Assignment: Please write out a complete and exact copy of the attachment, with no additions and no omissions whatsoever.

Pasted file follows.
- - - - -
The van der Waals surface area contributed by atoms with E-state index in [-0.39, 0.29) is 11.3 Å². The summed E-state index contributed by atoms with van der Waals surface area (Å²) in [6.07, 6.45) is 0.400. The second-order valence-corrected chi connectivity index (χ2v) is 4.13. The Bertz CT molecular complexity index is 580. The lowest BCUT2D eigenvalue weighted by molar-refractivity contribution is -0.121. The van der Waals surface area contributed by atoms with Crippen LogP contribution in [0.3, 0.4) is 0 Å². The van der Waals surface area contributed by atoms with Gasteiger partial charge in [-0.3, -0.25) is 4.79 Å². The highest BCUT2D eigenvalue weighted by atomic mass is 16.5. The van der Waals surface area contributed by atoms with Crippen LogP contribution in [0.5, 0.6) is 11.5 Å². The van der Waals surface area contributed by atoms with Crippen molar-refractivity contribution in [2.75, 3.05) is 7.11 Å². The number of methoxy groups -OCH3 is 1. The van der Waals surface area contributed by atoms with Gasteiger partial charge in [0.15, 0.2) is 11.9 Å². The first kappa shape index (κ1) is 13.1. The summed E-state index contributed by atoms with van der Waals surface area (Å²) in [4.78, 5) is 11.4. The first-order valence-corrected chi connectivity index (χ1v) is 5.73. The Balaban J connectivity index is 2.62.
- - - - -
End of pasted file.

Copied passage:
The van der Waals surface area contributed by atoms with E-state index in [-0.39, 0.29) is 11.3 Å². The summed E-state index contributed by atoms with van der Waals surface area (Å²) in [6.07, 6.45) is 0.400. The second-order valence-corrected chi connectivity index (χ2v) is 4.13. The Bertz CT molecular complexity index is 580. The lowest BCUT2D eigenvalue weighted by molar-refractivity contribution is -0.121. The van der Waals surface area contributed by atoms with Crippen LogP contribution in [0.3, 0.4) is 0 Å². The van der Waals surface area contributed by atoms with Gasteiger partial charge in [-0.3, -0.25) is 4.79 Å². The highest BCUT2D eigenvalue weighted by atomic mass is 16.5. The van der Waals surface area contributed by atoms with Crippen LogP contribution in [0.5, 0.6) is 11.5 Å². The van der Waals surface area contributed by atoms with Crippen molar-refractivity contribution in [2.75, 3.05) is 7.11 Å². The number of methoxy groups -OCH3 is 1. The van der Waals surface area contributed by atoms with Gasteiger partial charge in [0.15, 0.2) is 11.9 Å². The first kappa shape index (κ1) is 13.1. The summed E-state index contributed by atoms with van der Waals surface area (Å²) in [4.78, 5) is 11.4. The first-order valence-corrected chi connectivity index (χ1v) is 5.73. The Balaban J connectivity index is 2.62.